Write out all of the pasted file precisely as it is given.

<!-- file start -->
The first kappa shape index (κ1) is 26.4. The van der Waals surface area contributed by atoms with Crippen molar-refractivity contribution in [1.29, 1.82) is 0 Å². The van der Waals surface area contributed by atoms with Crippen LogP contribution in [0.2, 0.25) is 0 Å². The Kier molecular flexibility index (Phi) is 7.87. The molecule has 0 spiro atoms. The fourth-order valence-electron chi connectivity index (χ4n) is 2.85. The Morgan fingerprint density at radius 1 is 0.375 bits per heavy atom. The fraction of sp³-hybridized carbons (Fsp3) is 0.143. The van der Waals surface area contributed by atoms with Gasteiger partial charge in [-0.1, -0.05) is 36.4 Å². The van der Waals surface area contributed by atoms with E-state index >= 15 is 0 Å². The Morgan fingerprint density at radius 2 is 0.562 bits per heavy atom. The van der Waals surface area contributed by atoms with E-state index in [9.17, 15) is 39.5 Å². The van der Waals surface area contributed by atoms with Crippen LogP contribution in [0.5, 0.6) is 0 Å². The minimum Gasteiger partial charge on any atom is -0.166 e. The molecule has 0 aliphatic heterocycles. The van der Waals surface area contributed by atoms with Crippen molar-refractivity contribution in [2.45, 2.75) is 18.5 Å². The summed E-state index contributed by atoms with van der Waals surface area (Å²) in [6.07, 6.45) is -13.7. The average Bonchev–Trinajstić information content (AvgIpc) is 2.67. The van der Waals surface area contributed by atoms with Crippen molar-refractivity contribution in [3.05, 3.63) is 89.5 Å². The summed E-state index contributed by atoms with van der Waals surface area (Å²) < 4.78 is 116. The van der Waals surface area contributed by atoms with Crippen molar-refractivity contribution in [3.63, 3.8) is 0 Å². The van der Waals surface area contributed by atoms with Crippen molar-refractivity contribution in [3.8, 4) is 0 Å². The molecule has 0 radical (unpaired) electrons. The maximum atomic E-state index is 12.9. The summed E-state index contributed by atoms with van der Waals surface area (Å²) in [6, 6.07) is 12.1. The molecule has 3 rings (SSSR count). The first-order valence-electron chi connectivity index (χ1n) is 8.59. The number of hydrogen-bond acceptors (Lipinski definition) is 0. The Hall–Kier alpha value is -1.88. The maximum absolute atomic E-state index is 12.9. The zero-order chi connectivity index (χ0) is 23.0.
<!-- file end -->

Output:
The first kappa shape index (κ1) is 26.4. The van der Waals surface area contributed by atoms with Crippen molar-refractivity contribution in [1.29, 1.82) is 0 Å². The van der Waals surface area contributed by atoms with Crippen LogP contribution in [0.2, 0.25) is 0 Å². The Kier molecular flexibility index (Phi) is 7.87. The molecule has 0 spiro atoms. The fourth-order valence-electron chi connectivity index (χ4n) is 2.85. The Morgan fingerprint density at radius 1 is 0.375 bits per heavy atom. The fraction of sp³-hybridized carbons (Fsp3) is 0.143. The van der Waals surface area contributed by atoms with Gasteiger partial charge in [-0.1, -0.05) is 36.4 Å². The van der Waals surface area contributed by atoms with E-state index >= 15 is 0 Å². The Morgan fingerprint density at radius 2 is 0.562 bits per heavy atom. The van der Waals surface area contributed by atoms with E-state index in [9.17, 15) is 39.5 Å². The van der Waals surface area contributed by atoms with Crippen LogP contribution in [0.5, 0.6) is 0 Å². The minimum Gasteiger partial charge on any atom is -0.166 e. The molecule has 0 aliphatic heterocycles. The van der Waals surface area contributed by atoms with Crippen molar-refractivity contribution in [2.45, 2.75) is 18.5 Å². The summed E-state index contributed by atoms with van der Waals surface area (Å²) in [6.07, 6.45) is -13.7. The average Bonchev–Trinajstić information content (AvgIpc) is 2.67. The van der Waals surface area contributed by atoms with Crippen molar-refractivity contribution in [3.05, 3.63) is 89.5 Å². The summed E-state index contributed by atoms with van der Waals surface area (Å²) < 4.78 is 116. The van der Waals surface area contributed by atoms with Crippen molar-refractivity contribution in [3.63, 3.8) is 0 Å². The van der Waals surface area contributed by atoms with Crippen molar-refractivity contribution in [3.8, 4) is 0 Å². The molecule has 0 radical (unpaired) electrons. The maximum atomic E-state index is 12.9. The summed E-state index contributed by atoms with van der Waals surface area (Å²) in [6, 6.07) is 12.1. The molecule has 3 rings (SSSR count). The first-order valence-electron chi connectivity index (χ1n) is 8.59. The number of hydrogen-bond acceptors (Lipinski definition) is 0. The Hall–Kier alpha value is -1.88. The maximum absolute atomic E-state index is 12.9. The zero-order chi connectivity index (χ0) is 23.0.